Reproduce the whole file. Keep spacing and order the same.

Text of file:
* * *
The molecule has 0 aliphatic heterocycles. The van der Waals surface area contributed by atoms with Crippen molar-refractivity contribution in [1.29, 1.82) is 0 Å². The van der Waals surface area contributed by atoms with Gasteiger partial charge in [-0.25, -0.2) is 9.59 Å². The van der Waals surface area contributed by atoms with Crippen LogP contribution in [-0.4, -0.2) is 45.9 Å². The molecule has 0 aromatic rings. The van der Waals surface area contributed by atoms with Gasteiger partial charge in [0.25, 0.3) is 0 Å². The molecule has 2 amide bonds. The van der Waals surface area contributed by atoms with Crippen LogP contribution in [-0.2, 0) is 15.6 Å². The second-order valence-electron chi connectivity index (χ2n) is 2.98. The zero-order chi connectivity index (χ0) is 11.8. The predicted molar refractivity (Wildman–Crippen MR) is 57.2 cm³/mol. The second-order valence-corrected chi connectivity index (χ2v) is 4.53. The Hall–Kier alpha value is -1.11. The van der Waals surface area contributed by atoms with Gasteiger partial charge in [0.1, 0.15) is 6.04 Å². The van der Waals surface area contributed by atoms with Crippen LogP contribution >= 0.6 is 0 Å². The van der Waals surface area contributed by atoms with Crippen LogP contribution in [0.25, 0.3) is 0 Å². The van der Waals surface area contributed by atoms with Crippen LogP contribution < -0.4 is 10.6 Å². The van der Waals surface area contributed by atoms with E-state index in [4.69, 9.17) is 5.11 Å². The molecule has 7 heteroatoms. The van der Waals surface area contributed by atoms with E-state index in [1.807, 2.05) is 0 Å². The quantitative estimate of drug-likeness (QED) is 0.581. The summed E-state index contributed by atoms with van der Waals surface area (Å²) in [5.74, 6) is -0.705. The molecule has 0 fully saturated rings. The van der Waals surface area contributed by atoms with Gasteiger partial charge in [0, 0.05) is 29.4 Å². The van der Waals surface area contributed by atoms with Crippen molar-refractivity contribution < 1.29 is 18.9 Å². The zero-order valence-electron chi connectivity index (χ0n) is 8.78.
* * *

The molecule has 0 aliphatic heterocycles. The van der Waals surface area contributed by atoms with Crippen molar-refractivity contribution in [1.29, 1.82) is 0 Å². The van der Waals surface area contributed by atoms with Gasteiger partial charge in [-0.25, -0.2) is 9.59 Å². The van der Waals surface area contributed by atoms with Crippen LogP contribution in [-0.4, -0.2) is 45.9 Å². The molecule has 0 aromatic rings. The van der Waals surface area contributed by atoms with Gasteiger partial charge in [0.25, 0.3) is 0 Å². The molecule has 2 amide bonds. The van der Waals surface area contributed by atoms with Crippen LogP contribution in [-0.2, 0) is 15.6 Å². The second-order valence-electron chi connectivity index (χ2n) is 2.98. The zero-order chi connectivity index (χ0) is 11.8. The predicted molar refractivity (Wildman–Crippen MR) is 57.2 cm³/mol. The second-order valence-corrected chi connectivity index (χ2v) is 4.53. The Hall–Kier alpha value is -1.11. The van der Waals surface area contributed by atoms with Gasteiger partial charge in [0.1, 0.15) is 6.04 Å². The van der Waals surface area contributed by atoms with Crippen LogP contribution >= 0.6 is 0 Å². The van der Waals surface area contributed by atoms with Crippen LogP contribution in [0.25, 0.3) is 0 Å². The van der Waals surface area contributed by atoms with Crippen LogP contribution < -0.4 is 10.6 Å². The van der Waals surface area contributed by atoms with E-state index in [4.69, 9.17) is 5.11 Å². The molecule has 7 heteroatoms. The van der Waals surface area contributed by atoms with E-state index in [1.807, 2.05) is 0 Å². The quantitative estimate of drug-likeness (QED) is 0.581. The summed E-state index contributed by atoms with van der Waals surface area (Å²) in [5.74, 6) is -0.705. The molecule has 0 fully saturated rings. The van der Waals surface area contributed by atoms with Gasteiger partial charge in [0, 0.05) is 29.4 Å². The van der Waals surface area contributed by atoms with Crippen molar-refractivity contribution < 1.29 is 18.9 Å². The zero-order valence-electron chi connectivity index (χ0n) is 8.78.